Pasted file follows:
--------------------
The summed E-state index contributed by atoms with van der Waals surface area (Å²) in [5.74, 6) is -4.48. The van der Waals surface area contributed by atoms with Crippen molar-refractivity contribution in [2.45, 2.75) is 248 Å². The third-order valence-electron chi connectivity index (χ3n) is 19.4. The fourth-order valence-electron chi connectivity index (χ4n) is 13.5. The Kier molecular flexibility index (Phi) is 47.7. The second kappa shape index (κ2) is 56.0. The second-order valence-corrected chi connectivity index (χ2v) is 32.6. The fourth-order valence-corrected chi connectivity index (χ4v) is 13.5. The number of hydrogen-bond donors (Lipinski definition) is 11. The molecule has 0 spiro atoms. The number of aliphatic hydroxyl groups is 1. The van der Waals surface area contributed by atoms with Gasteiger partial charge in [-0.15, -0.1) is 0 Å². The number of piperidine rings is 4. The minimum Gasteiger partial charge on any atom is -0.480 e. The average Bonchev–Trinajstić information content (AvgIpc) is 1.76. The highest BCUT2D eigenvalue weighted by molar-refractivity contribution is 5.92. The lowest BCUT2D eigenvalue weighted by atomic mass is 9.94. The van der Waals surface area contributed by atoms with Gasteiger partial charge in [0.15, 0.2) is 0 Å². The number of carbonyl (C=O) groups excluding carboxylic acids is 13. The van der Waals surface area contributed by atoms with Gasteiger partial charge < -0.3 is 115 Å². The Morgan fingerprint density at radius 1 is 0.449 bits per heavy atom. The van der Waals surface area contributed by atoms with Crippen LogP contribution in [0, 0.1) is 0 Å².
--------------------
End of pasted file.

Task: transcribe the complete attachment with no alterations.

The summed E-state index contributed by atoms with van der Waals surface area (Å²) in [5.74, 6) is -4.48. The van der Waals surface area contributed by atoms with Crippen molar-refractivity contribution in [2.45, 2.75) is 248 Å². The third-order valence-electron chi connectivity index (χ3n) is 19.4. The fourth-order valence-electron chi connectivity index (χ4n) is 13.5. The Kier molecular flexibility index (Phi) is 47.7. The second kappa shape index (κ2) is 56.0. The second-order valence-corrected chi connectivity index (χ2v) is 32.6. The fourth-order valence-corrected chi connectivity index (χ4v) is 13.5. The number of hydrogen-bond donors (Lipinski definition) is 11. The molecule has 0 spiro atoms. The number of aliphatic hydroxyl groups is 1. The van der Waals surface area contributed by atoms with Gasteiger partial charge in [-0.15, -0.1) is 0 Å². The number of piperidine rings is 4. The minimum Gasteiger partial charge on any atom is -0.480 e. The average Bonchev–Trinajstić information content (AvgIpc) is 1.76. The highest BCUT2D eigenvalue weighted by molar-refractivity contribution is 5.92. The lowest BCUT2D eigenvalue weighted by atomic mass is 9.94. The van der Waals surface area contributed by atoms with Gasteiger partial charge in [0.15, 0.2) is 0 Å². The number of carbonyl (C=O) groups excluding carboxylic acids is 13. The van der Waals surface area contributed by atoms with Gasteiger partial charge < -0.3 is 115 Å². The Morgan fingerprint density at radius 1 is 0.449 bits per heavy atom. The van der Waals surface area contributed by atoms with Crippen LogP contribution in [0, 0.1) is 0 Å².